Peter Schweizer’s Government Accountability Institute is out with a report today on foreign and fraudulent campaign contributions. It is the most comprehensive treatment of the issue to date. The key findings relate to the Obama campaign:
- The Obama campaign lacks the “industry standard level” of credit card security for donations
- The website Obama.com was purchased by an Obama bundler based in Shanghai, China, with questionable ties to state-run enterprises
- 68% of the traffic to Obama.com is foreign, and the site was linked to a specific donation page on the official BarackObama.com campaign website for ten months
Schweizer also finds that, based on the security measures currently in place, nearly half of Congress is vulnerable to fraudulent and foreign donations. Schweizer provided this statement to Powerline, which covers the report here:
Dubious donations: Peter Schweizer speaks
GAI takes a good-government approach to investigating the issues raised by online donations in general. The report’s findings about the Obama campaign’s modus operandi in particular are nevertheless newsworthy and disturbing. Peter Schweizer has provided us the following statement that concisely highlights the relevant findings and places the focus where it belongs:
When it comes to money in this campaign all the focus has been on SuperPACs. But far more troubling in my mind is the reality of how easily foreign governments or individuals can inject funds in the US presidential campaign. The FEC does not require basic security for Internet donations. And in the case of the Obama campaign the gate appears to be wide open. You need to use the CVV security code on your credit card to buy an Obama hoodie, but not to make a donation. And there is very real evidence that the campaign is not using the address verification system (AVS) in any real way. There are simply too many contributions they accept with either no zip code or an incorrect zip code. To make matters worse, donations under $200 don’t even need to be disclosed. Twenty years ago that might not matter but in the era of robo-donations its a huge problem.
The Illegal Donor Loophole – The Daily Beast
Further complicating the issue are websites like Obama.com—which is owned not by the Obama campaign but by Robert Roche, an American businessman and Obama fundraiser who lives in Shanghai. Roche’s China-based media company, Acorn International, runs infomercials on Chinese state television. Obama.com redirects to a specific donation page on BarackObama.com, the official campaign website. Unlike BarackObama.com, Obama.com’s traffic is 68 percent foreign, according to markosweb.com, a traffic-analysis website. According to France-based web analytics site Mustat.com, Obama.com receives over 2,000 visitors every day.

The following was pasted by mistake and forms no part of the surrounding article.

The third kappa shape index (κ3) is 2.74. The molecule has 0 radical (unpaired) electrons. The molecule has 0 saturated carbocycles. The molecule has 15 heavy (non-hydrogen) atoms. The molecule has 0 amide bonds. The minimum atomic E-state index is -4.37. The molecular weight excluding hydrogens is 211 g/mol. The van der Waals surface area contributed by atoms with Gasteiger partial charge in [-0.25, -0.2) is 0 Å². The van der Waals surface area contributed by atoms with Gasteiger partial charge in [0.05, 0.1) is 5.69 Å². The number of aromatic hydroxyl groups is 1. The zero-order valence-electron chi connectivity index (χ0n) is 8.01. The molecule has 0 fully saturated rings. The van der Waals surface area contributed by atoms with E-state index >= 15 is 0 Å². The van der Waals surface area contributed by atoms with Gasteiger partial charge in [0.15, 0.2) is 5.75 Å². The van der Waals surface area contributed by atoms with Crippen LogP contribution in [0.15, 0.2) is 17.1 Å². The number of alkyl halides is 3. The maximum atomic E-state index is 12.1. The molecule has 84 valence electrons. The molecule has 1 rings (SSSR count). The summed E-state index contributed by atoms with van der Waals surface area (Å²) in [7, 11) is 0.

The name Robert W. Roche appears 11 times in the White House visitors log during the Obama administration. Roche also sits on the Obama administration’s Advisory Committee for Trade Policy and Negotiations, and is a co-chair of Technology for Obama, a fundraising effort. (In an email exchange, Roche declined to discuss his website, or his support for the Obama reelection effort, referring the inquiries to the Obama campaign team. The Obama campaign, in turn, says it has no control over Roche’s website; it also says only 2 percent of the donations associated with Obama.com come from overseas.)
But it isn’t just foreign donations that are a concern. So are fraudulent donations. In the age of digital contributions, fraudsters can deploy so-called robo-donations, computer programs that use false names to spew hundreds of donations a day in small increments, in order to evade reporting requirements. According to an October 2008 Washington Post article, Mary Biskup of Missouri appeared to give more than $170,000 in small donations to the 2008 Obama campaign. Yet Biskup said she never gave any money to the campaign. Some other contributor gave the donations using her name, without her knowledge. (The Obama campaign explained to the Post that it caught the donations and returned them.)
This makes it all the more surprising that the Obama campaign does not use a standard security tool, the card verification value (CVV) system—the three- or four-digit number often imprinted on the back of a credit card, whose purpose is to verify that the person executing the purchase (or, in this case, donation) physically possesses the card. The Romney campaign, by contrast, does use the CVV—as has almost every other candidate who has run for president in recent years, from Hillary Clinton in 2008 to Ron Paul this year. (The Obama campaign says it doesn’t use the CVV because it can be an inhibiting factor for some small donors.) Interestingly, the Obama campaign’s online store requires the CVV to purchase items like hats or hoodies (the campaign points out that its merchandise vendor requires the tool).
Read more at The Illegal Donor Loophole – The Daily Beast.
- Obama bundler tied to Chinese government? (hotair.com)
- Obama’s crooked campaign cash-o-matic machine revisited (michellemalkin.com)